Apache server lockdown challenge

Apache logoOne of my favorite things about being a Linux admin is the ability to specify how things are going to be executed on the servers. I’ve been running the Apache web server for over 10 years now (1997), so setting up a new environment is no big deal, but I wanted to take it farther and cut as much out of a base install as possible, which still having it do what I need. I started with a Google search and a blank file for my httpd.conf, and went from there. Some background, since this is a work project I have a few restraints. First, we’re running on Red Hat Enterprise Server 4 with some pretty beefy hardware. Also, currently we ARE NOT building from source (something I usually do on my own Apache instances) since we’re still working out support options, which limits what we can do down to the almighty httpd.conf. I’ve trimmed down my conf at home, but since we have a smaller and more specific set of tasks for Apache here, I wanted to trim it down to the bone. So far I’ve gone through the Apache Security site, where I found their chapter on Installation and configuration especially helpful. I followed their suggestion of starting httpd.conf as a blank file. Later I ran my newly created conf through an Apache 2.0 Hardening Guide, and even combed through the Apache HTTP Server Module guide to be sure I wasn’t using anything extraneous. Now I’m being a bit idealistic with this config I know, but again, it’s for a specific purpose, and I don’t need to worry about many other factors that would cloud the waters as far as providing more options. I’ve taken out any specific modules that need to be loaded as part of my work so as not to confuse things, but I’ve left in our token variables (those that start with a T_) that get substituted just before install, so the question is, is there anything else I could cut back on? Also, is there anything missing that could lock things down further that don’t need to be installed separately? (ie- I’m not going to be installing mod_security…yet, but I’d like to). Read on to see my current ‘locked down’ config, all suggestions and (constructive?) criticisms appreciated.

# Basic settings
ServerAdmin webadmin@server.net
UseCanonicalName Off
ServerSignature Off
HostnameLookups Off
ServerTokens Prod
ServerRoot "/etc/httpd"
DocumentRoot "T_DOCROOT"
DirectoryIndex index.html

# HTTP and performance settings
Timeout 60
KeepAlive On
MaxKeepAliveRequests 100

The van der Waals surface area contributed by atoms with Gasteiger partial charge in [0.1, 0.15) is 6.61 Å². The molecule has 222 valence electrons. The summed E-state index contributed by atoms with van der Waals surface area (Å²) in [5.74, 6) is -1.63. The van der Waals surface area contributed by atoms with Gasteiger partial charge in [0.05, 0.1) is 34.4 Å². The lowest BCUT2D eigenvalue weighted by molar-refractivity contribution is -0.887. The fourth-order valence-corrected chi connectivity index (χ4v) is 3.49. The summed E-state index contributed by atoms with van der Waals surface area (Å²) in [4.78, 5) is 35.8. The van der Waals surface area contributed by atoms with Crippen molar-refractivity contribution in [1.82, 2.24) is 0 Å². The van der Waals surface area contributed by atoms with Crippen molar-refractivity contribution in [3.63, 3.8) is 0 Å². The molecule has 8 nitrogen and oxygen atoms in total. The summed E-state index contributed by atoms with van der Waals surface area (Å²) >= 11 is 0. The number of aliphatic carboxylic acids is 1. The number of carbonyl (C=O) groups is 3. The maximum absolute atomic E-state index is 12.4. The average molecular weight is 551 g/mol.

KeepAliveTimeout 15
MinSpareServers 5
MaxSpareServers 10
StartServers 5
MaxClients 150
MaxRequestsPerChild 1000

# Access control
[directory /]
Options None
AllowOverride None
Order deny,allow
Deny from all
[directory T_DOCROOT]
Options FollowSymLinks -Includes -Indexes -MultiViews -ExecCGI
AllowOverride None
Order Allow,Deny
Allow from all
[Directory T_CGIROOT]
Options ExecCGI -FollowSymLinks
AllowOverride None
Order allow,deny
Allow from all
ScriptAlias /cgi-bin/ T_CGIROOT
Alias /error/ T_ERROR

# MIME encoding
TypesConfig /etc/mime.types
DefaultType text/plain
AddEncoding x-compress .Z
AddEncoding x-gzip .gz .tgz
AddType application/x-compress .Z
AddType application/x-gzip .gz .tgz
AddType application/x-tar .tgz

# Logs
LogLevel warn
LogFormat "%h %l %u %t \"%r\" %>s %b \"%{Referer}i\" \"%{User-Agent}i\"" combined
LogFormat "%h %l %u %t \"%r\" %>s %b" common
LogFormat "%{Referer}i -> %U" referer
LogFormat "%{User-agent}i" agent
ErrorLog T_DOCROOT/logs/error_T_INSTANCE.log
CustomLog T_DOCROOT/logs/access_T_INSTANCE.log combined

# Modules
LoadModule mime_module modules/mod_mime.so
LoadModule dir_module modules/mod_dir.so
LoadModule log_config_module modules/mod_log_config.so
LoadModule cache_module modules/mod_cache.so
LoadModule access_module modules/mod_access.so
LoadModule alias_module modules/mod_alias.so
LoadModule auth_module modules/mod_auth.so

That’s it, the whole file only takes up 59 lines (w/o comments or empty lines). If we look at what was statically built into the httpd binary that RHEL4 distributes, it looks pretty slim too, so credit where credit is due:`

# /usr/sbin/httpd -l
Compiled in modules:

So fellow g33ks, what you say?